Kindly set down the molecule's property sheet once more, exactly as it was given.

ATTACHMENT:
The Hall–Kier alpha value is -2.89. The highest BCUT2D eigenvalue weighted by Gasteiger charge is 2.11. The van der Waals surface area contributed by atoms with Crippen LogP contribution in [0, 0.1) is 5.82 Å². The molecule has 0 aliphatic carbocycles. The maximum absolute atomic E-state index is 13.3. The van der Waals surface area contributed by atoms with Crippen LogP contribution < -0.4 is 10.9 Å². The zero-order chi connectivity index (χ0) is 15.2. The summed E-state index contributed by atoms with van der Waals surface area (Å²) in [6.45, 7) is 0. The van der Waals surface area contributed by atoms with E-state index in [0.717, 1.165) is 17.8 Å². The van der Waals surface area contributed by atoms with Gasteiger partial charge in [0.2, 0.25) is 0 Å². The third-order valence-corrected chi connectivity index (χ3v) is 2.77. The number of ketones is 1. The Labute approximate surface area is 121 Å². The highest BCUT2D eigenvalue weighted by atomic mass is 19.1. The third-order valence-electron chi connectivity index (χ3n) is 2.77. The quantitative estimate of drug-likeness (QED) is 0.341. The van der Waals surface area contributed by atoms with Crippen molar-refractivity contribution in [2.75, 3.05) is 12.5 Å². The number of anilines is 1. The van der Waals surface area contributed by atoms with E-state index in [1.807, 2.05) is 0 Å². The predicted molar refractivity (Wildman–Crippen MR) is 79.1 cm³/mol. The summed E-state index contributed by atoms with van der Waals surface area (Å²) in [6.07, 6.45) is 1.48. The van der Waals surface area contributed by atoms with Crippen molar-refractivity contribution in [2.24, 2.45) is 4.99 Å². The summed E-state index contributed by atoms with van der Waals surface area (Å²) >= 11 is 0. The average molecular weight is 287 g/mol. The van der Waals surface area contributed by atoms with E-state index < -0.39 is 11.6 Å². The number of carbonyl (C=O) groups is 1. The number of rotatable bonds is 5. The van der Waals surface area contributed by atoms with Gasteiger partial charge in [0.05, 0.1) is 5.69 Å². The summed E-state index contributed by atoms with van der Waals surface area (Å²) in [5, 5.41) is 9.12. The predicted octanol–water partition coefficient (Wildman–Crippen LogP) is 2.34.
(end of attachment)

The Hall–Kier alpha value is -2.89. The highest BCUT2D eigenvalue weighted by Gasteiger charge is 2.11. The van der Waals surface area contributed by atoms with Crippen LogP contribution in [0, 0.1) is 5.82 Å². The molecule has 0 aliphatic carbocycles. The maximum absolute atomic E-state index is 13.3. The van der Waals surface area contributed by atoms with Crippen LogP contribution < -0.4 is 10.9 Å². The zero-order chi connectivity index (χ0) is 15.2. The summed E-state index contributed by atoms with van der Waals surface area (Å²) in [6.45, 7) is 0. The van der Waals surface area contributed by atoms with E-state index in [0.717, 1.165) is 17.8 Å². The van der Waals surface area contributed by atoms with Gasteiger partial charge in [0.2, 0.25) is 0 Å². The third-order valence-corrected chi connectivity index (χ3v) is 2.77. The number of ketones is 1. The Labute approximate surface area is 121 Å². The highest BCUT2D eigenvalue weighted by atomic mass is 19.1. The third-order valence-electron chi connectivity index (χ3n) is 2.77. The quantitative estimate of drug-likeness (QED) is 0.341. The van der Waals surface area contributed by atoms with Crippen molar-refractivity contribution in [2.75, 3.05) is 12.5 Å². The number of anilines is 1. The van der Waals surface area contributed by atoms with E-state index in [1.807, 2.05) is 0 Å². The predicted molar refractivity (Wildman–Crippen MR) is 79.1 cm³/mol. The summed E-state index contributed by atoms with van der Waals surface area (Å²) in [6.07, 6.45) is 1.48. The van der Waals surface area contributed by atoms with Crippen molar-refractivity contribution in [2.24, 2.45) is 4.99 Å². The summed E-state index contributed by atoms with van der Waals surface area (Å²) >= 11 is 0. The average molecular weight is 287 g/mol. The van der Waals surface area contributed by atoms with E-state index < -0.39 is 11.6 Å². The number of carbonyl (C=O) groups is 1. The number of rotatable bonds is 5. The van der Waals surface area contributed by atoms with Gasteiger partial charge in [0.05, 0.1) is 5.69 Å². The summed E-state index contributed by atoms with van der Waals surface area (Å²) in [5, 5.41) is 9.12. The predicted octanol–water partition coefficient (Wildman–Crippen LogP) is 2.34.